Tesla’s (TSLA) share of the US EV market is declining, but there’s more to the story

The media are reporting that Tesla’s (TSLA) share of the US EV market is declining as “competitors are taking over,” but there’s more to the story. The data is too early to give the full picture.

Tesla has been dominating the electric vehicle market for years now. The word “dominating” is not an exaggeration. Despite a significant increase in electric models from other automakers, Tesla has been able to maintain a 60 to 70% market share.

Today, the media are reporting that Tesla’s domination in the US EV market is “cooling down” because of registration numbers coming for January and February.

They are basing this on Tesla having 95,829 new U.S. registrations for the two months, a massive 35 percent increase over the same period last year.

Despite the increase in deliveries, the media notes that the automaker now holds a 58% share of the EV market in the US. They are attributing this decline in market share to competitors ramping up EV sales, which is partly true.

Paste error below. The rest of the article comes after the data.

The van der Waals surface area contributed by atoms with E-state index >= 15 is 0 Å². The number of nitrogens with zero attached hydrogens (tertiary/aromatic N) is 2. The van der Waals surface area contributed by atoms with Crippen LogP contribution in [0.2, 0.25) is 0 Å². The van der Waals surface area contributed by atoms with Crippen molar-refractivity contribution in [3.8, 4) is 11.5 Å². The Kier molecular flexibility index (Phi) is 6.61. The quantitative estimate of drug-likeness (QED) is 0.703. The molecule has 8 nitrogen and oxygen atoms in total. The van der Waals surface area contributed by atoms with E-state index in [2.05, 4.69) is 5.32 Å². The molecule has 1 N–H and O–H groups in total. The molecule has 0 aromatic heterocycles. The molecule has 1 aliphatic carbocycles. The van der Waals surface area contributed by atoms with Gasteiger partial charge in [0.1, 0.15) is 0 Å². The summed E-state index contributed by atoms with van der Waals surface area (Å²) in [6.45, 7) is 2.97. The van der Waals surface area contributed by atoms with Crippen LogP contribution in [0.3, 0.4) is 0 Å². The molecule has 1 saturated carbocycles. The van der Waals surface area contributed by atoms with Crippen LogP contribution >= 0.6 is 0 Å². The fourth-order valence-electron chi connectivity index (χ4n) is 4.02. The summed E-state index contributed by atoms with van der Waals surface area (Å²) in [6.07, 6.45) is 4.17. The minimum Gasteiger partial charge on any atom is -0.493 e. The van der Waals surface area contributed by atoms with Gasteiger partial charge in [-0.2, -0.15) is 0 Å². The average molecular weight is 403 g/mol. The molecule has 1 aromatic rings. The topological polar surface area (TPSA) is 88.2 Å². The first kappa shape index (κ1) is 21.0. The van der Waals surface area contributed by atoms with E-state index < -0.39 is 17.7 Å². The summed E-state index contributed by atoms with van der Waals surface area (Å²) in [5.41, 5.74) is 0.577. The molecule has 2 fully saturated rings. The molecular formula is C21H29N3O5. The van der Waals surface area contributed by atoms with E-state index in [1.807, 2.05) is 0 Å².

However, it’s not an excellent way to compare to Tesla sales due to the difference in sale models. Tesla’s deliveries are cyclical throughout a given quarter in the US because the automaker builds vehicles in the US to export to other markets early in the quarter. Therefore, deliveries in the US are concentrated in the last month of the quarter – in this case, March.

Behind Tesla’s lead, GM, Ford, and Volkswagen are the ones with the most significant market share, thanks to increased deliveries of the Chevy Bolt EV/EUV, Mustang Mach E, and VW ID4.

Electrek’s Take

We always knew that Tesla would keep growing its deliveries in the US but also that its market share would go down as more EV models are available in higher volume from competitors.

But this is not the right way to look at the data.

Due to Tesla using a different sales model than the dealership model used by virtually every other automaker, it is important to look at deliveries over an extended period.

I think if we include March deliveries, which should be available within the next month, the market share won’t change much.

But either way, 58% is still extremely strong and shows that other automakers really need to ramp up the availabilities of their electric vehicles in high volumes.

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